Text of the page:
If you’ve ever taken an economics class, you’ve studied the “rational consumer.” But who is the rational consumer? Does one exist? This is the first interview in a series that will examine the financial behavior of grown-ups on campus in an aim to promote financial literacy and openness. Money remains an unusually taboo subject in our culture, and communicating more openly about it can be only helpful. In the future, I’ll talk to philosophers and sociologists, finding out whether their work has affected their financial behavior. But what better place to begin than with an economist?

Originally from Russia, professor Katerina Simons received her master’s in Economics from Yale in 1984, followed by a doctorate in 1986. She went on to work as an economist for the Federal Reserve Bank of Boston for 12 years before teaching at Dartmouth and now Yale. If a rational consumer exists, Simons should fit the bill.

Before I can come up with an opening question, she has taken a strong stance against insurance. “I never buy extended warranties … a type of insurance against your vacuum cleaner or whatever. I think insurance should be for possible losses that you can’t afford. If you buy an appliance, you can afford to have it repaired. So, the amount of money you pay in insurance costs does not justify the probability of the thing actually breaking.”

That seems about as rational as one can get. Simons essentially considers herself to be her own insurance policy. “If the thing is really poorly made, it will probably break during its normal warranty period. If it is well made, it will last for a long time. You don’t need a three-year warranty.” So, where’s the threshold for needing insurance? For Simons, at least, it’s high. She voluntarily insures herself against huge losses due to floods or fires, for example. But she notes that most people don’t buy insurance unless they’re required to, yet they are often convinced to buy extended warranties.

She also tries, sometimes successfully, to think formulaically about getting the most “bang for the buck.” She considers experiences “like travel, tango classes, personal trainers” to be more valuable than material possessions. “Experiences are generally better because they stay with you or are related to something you do with friends or family. The pleasure that we get from new things we often overestimate — not necessarily the pleasure itself but how long it lasts.”

And if those experiences don’t turn out to be very rewarding? Upon finding herself bored in a lecture or performance that she has paid for, Simons tells herself, “Sunk costs, sunk costs, sunk costs, get out of here!” Sunk costs reflect payments that aren’t refundable. Economists agree, at least in theory, that they should be ignored in favor of choosing what will make you happy now over suffering through the experience you paid for.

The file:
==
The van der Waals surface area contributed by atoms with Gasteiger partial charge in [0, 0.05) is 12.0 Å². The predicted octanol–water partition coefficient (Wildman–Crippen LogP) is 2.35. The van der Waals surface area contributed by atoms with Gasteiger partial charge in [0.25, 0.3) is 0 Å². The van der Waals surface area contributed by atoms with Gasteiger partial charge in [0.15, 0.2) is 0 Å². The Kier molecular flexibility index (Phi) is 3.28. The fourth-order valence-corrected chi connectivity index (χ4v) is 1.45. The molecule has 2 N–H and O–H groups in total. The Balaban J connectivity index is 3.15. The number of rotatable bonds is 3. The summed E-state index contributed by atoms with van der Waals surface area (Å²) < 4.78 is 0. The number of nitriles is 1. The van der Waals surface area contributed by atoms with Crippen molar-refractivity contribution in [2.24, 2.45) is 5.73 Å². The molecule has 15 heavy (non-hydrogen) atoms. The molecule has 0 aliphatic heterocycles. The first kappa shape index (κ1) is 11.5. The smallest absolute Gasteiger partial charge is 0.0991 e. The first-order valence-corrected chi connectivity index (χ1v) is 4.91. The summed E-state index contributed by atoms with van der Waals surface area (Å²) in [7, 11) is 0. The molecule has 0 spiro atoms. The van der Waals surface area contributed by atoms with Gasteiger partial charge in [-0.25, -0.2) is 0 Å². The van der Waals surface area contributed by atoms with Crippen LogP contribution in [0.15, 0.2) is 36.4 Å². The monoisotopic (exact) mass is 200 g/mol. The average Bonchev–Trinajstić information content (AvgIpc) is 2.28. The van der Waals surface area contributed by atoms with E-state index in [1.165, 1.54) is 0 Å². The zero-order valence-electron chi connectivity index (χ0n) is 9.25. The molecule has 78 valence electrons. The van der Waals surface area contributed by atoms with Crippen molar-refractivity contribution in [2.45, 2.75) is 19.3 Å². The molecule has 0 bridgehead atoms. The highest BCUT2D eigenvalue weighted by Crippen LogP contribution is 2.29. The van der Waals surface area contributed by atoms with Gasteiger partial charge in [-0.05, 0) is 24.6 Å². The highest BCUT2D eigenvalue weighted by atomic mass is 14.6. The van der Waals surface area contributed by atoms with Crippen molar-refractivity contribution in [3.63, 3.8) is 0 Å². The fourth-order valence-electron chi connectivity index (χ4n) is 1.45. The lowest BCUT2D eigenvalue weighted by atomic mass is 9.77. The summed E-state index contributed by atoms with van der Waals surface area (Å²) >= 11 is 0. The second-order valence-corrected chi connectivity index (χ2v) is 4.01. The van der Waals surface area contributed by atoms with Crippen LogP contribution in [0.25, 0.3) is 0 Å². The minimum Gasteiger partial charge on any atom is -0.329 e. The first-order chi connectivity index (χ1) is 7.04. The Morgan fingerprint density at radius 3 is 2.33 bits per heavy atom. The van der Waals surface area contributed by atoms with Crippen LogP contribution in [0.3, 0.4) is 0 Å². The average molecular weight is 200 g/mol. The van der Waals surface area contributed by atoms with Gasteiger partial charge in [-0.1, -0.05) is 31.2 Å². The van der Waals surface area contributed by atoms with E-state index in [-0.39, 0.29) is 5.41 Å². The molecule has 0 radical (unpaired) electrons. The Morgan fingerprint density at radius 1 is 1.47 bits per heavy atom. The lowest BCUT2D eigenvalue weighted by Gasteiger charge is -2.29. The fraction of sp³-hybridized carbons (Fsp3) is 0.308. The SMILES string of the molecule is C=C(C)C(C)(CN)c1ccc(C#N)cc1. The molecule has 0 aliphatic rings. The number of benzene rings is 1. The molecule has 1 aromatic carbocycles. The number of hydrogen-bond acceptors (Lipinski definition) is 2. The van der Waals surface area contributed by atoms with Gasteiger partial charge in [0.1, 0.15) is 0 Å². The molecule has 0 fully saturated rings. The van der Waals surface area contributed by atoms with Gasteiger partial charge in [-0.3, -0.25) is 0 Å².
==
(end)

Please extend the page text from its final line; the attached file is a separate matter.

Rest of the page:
Simons is clearly a deliberate consumer. But surely no one is perfectly rational. What behaviors does she have that others might find strange?

“I am a child of Russia and I have a neurotic reluctance to throw out food. It’s bad to throw out a lot of food, but one must throw out some.” She laughs, “Actually, understanding sunk costs would mean throwing out food!” When it comes to clothing, she is similarly loss-averse. Out of fear she would damage them, she left her cashmere sweaters untouched for so long that moths ate them in the closet.

Like everyone, Simons isn’t perfectly rational. But her constant exposure to economic theories has left her with the habit of weighing the happiness (in economics, “utility”) of each purchase. But rather than calculate utility, Simons finds it easier to apply “marginal analysis.”

Every consumer should spend so that the final dollar spent brings as much (not more) utility as any previous dollar spent. But Simons doesn’t claim to “have a good grasp” on her utility function, “if such a thing really exists.” And while she would like to apply marginal analysis, “it requires way too much discipline and awareness of all the possibilities at the same time.”

Professor Simons once unsuccessfully tried to explain marginal analysis to her 9-year-old daughter during a discussion about buying a million dollars’ worth of candy. But some lessons must have stuck, as Simons’ daughter now writes for one of the most popular financial sites among young people: NerdWallet. So, what advice does professor Simons hope that her children and, by extension, Yale undergraduates will take to heart?

For one, she’s a strong advocate of steady, regular investments. “Try to save [or invest] 10 percent of your income and pay off your credit cards.” And investing doesn’t need to be complicated. (I was happy to hear Simons echo the themes of my Sept. 19 op-ed in the News). Invest passively, diversify your investments and do not attempt to time the stock market or pick stocks.

Paying off credit cards does not mean avoiding them all together, though. “Use credit cards as cash rather than debit cards because they’re more secure. There seems to be more protection and less fraud. Use them but don’t use them for credit, just use them for transactions.” Simons takes advantage of credit cards that offer points for each dollar spent, as they provide a small discount on everything you buy with them — on top of their other perks.

After all the talk of sunk costs, marginal utility and credit card debt, I optimistically ask Simons whether economists are more rational than the rest of us. “Yes, I think they may be more rational. I don’t think many economists would buy product warranties.” Again, with the extended warranties! Other than avoiding vacuum cleaner insurance, does she have any other parting advice? “Invest, wear sunscreen and don’t smoke.” Spoken like a true rational consumer.

Louis DeFelice is a junior in Jonathan Edwards College and the creator of the financial website wonderlearninvest.com. Contact him at louis.defelice@yale.edu.